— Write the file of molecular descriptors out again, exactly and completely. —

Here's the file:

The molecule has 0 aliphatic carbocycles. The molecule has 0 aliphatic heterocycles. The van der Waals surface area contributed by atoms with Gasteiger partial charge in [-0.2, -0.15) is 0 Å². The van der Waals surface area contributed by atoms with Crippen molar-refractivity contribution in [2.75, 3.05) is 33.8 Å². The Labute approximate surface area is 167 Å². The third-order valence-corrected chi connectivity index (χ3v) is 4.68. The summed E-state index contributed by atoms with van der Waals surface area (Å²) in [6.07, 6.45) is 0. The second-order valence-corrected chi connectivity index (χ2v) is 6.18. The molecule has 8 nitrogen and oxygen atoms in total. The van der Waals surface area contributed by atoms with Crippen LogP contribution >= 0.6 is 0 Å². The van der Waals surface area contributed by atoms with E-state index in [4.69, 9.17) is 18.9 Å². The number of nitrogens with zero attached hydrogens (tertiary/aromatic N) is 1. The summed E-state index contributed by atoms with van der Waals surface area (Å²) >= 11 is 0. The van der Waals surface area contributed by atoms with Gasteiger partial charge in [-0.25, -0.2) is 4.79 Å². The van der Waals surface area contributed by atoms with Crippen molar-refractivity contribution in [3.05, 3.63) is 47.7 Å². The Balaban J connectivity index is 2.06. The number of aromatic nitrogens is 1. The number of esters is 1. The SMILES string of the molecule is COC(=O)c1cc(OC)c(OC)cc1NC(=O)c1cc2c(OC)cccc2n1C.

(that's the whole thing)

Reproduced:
The molecule has 0 aliphatic carbocycles. The molecule has 0 aliphatic heterocycles. The van der Waals surface area contributed by atoms with Gasteiger partial charge in [-0.2, -0.15) is 0 Å². The van der Waals surface area contributed by atoms with Crippen molar-refractivity contribution in [2.75, 3.05) is 33.8 Å². The Labute approximate surface area is 167 Å². The third-order valence-corrected chi connectivity index (χ3v) is 4.68. The summed E-state index contributed by atoms with van der Waals surface area (Å²) in [6.07, 6.45) is 0. The second-order valence-corrected chi connectivity index (χ2v) is 6.18. The molecule has 8 nitrogen and oxygen atoms in total. The van der Waals surface area contributed by atoms with Crippen LogP contribution >= 0.6 is 0 Å². The van der Waals surface area contributed by atoms with E-state index in [4.69, 9.17) is 18.9 Å². The number of nitrogens with zero attached hydrogens (tertiary/aromatic N) is 1. The summed E-state index contributed by atoms with van der Waals surface area (Å²) >= 11 is 0. The van der Waals surface area contributed by atoms with Gasteiger partial charge in [-0.25, -0.2) is 4.79 Å². The van der Waals surface area contributed by atoms with Crippen molar-refractivity contribution in [3.05, 3.63) is 47.7 Å². The Balaban J connectivity index is 2.06. The number of aromatic nitrogens is 1. The number of esters is 1. The SMILES string of the molecule is COC(=O)c1cc(OC)c(OC)cc1NC(=O)c1cc2c(OC)cccc2n1C.